Guildford parkour runner dies in Paris Metro 'accident'
An "inspirational" British free runner has died after a "train accident" on the Paris Metro.
Nye Frankie Newman, from Aldershot in Hampshire, died on 1 January, his parkour group said.
The 17-year-old was a keen participant of the sport, in which people climb and jump over obstacles and buildings.
Luke Stones, a fellow member of the Brewman parkour group, rejected suggestions Mr Newman had been "train-surfing" at the time of his death.
The cause of Mr Newman's death is not yet known.
A spokesman for the Foreign Office said: "We are providing support to the family of a British national following their death in France."
Mr Stones described Mr Newman as "an incredible human being who was always up for anything" and "experienced things in his short life that many won't experience in their lifetimes".
He said his friend always gave a "positive outlook to any situation" and "inspired so many people through his enthusiastic lifestyle".
Photos posted on social media showed Mr Newman leaping between buildings in Hong Kong and somersaulting on the Giant's Causeway in Northern Ireland.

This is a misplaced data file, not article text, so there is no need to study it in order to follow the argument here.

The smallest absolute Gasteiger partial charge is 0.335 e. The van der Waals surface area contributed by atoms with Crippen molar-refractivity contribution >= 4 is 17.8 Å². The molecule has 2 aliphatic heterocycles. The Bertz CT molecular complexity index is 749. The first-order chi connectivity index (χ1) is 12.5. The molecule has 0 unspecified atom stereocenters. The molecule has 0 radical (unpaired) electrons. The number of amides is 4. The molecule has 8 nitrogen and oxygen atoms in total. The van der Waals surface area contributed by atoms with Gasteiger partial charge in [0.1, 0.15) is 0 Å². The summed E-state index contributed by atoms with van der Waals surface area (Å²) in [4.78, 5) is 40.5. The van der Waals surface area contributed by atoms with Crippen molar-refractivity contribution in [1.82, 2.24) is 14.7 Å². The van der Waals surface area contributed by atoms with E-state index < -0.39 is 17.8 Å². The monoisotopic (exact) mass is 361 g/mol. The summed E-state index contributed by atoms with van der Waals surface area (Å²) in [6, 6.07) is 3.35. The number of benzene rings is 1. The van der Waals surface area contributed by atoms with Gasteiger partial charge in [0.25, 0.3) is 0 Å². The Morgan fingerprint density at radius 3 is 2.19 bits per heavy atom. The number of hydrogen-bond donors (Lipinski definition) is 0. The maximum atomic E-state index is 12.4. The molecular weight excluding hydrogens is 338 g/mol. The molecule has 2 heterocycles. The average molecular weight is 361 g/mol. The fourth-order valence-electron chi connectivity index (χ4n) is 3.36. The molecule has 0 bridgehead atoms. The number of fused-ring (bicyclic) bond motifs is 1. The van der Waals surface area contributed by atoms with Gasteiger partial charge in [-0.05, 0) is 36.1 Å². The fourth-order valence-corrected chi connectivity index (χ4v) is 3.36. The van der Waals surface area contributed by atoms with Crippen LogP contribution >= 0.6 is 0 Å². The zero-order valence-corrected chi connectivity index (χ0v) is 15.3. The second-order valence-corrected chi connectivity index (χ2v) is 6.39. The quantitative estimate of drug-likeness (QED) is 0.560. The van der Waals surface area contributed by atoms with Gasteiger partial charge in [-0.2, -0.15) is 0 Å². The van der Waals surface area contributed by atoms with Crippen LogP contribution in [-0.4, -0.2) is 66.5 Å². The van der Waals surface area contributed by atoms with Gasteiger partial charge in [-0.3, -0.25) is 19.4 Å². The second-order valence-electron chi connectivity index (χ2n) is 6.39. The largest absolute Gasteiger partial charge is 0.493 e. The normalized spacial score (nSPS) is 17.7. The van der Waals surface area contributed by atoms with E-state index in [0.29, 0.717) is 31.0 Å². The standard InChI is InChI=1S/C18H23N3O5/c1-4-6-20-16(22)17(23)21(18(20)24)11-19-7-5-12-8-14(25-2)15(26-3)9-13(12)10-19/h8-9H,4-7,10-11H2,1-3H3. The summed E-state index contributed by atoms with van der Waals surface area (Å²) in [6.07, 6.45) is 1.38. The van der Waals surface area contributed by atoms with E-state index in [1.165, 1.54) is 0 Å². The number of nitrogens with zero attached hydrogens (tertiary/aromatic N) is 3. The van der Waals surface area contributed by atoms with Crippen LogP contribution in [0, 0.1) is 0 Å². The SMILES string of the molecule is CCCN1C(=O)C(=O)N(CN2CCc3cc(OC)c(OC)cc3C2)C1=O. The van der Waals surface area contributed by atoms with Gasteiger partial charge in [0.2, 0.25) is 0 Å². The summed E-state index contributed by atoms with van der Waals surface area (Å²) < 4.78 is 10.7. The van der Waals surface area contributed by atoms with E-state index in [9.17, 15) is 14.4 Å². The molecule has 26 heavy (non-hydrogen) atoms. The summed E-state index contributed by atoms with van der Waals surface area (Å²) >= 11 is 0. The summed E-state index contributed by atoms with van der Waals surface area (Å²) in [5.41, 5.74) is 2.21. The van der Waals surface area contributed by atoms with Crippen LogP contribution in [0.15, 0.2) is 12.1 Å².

Joe Groombridge, from Aldershot, wrote on Facebook: "Devastated to hear this. Had the pleasure of knowing Nye Frankie Newman for a number of years and from a young age he was always wild and eccentric with so much to give.
"Stories I've heard of his travels tell me he lived his life in the exact same way inspiring people across the world doing what he loved most. Taken too soon, RIP."
James Dickson wrote: "Such an inspirational guy has just lost his life, it's such a shock and just shows us that life is delicate, Nye lived his life to the fullest and will be missed by many, rest in peace man."
On New Year's Eve, Mr Newman posted on Facebook: "2016: Greece, Morocco, Spain, France, Czech Republic, Switzerland, Northern Ireland, Germany, Denmark, Italy, Finland, China, the Philippines, Hong Kong and the Netherlands.
"It's been a hectic year full of lots of mental memories."
An event is being organised in his memory in Guildford in March.